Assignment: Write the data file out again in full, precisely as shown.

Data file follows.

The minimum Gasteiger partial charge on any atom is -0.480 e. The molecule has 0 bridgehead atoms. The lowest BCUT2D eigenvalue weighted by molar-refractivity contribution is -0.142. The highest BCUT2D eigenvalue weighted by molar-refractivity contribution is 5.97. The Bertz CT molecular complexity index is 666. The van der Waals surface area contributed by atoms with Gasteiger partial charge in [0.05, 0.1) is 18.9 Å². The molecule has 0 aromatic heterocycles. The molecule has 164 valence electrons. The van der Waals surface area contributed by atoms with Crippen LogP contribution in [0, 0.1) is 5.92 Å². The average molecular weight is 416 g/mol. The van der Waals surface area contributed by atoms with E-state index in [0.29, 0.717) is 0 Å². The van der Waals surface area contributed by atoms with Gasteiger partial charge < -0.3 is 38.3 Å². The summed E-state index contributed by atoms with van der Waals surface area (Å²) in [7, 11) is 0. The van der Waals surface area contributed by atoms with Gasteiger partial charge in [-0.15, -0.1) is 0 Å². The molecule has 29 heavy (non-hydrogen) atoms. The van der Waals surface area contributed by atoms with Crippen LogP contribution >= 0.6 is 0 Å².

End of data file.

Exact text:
The minimum Gasteiger partial charge on any atom is -0.480 e. The molecule has 0 bridgehead atoms. The lowest BCUT2D eigenvalue weighted by molar-refractivity contribution is -0.142. The highest BCUT2D eigenvalue weighted by molar-refractivity contribution is 5.97. The Bertz CT molecular complexity index is 666. The van der Waals surface area contributed by atoms with Gasteiger partial charge in [0.05, 0.1) is 18.9 Å². The molecule has 0 aromatic heterocycles. The molecule has 164 valence electrons. The van der Waals surface area contributed by atoms with Crippen LogP contribution in [0, 0.1) is 5.92 Å². The average molecular weight is 416 g/mol. The van der Waals surface area contributed by atoms with E-state index in [0.29, 0.717) is 0 Å². The van der Waals surface area contributed by atoms with Gasteiger partial charge < -0.3 is 38.3 Å². The summed E-state index contributed by atoms with van der Waals surface area (Å²) in [7, 11) is 0. The van der Waals surface area contributed by atoms with Gasteiger partial charge in [-0.15, -0.1) is 0 Å². The molecule has 29 heavy (non-hydrogen) atoms. The van der Waals surface area contributed by atoms with Crippen LogP contribution >= 0.6 is 0 Å².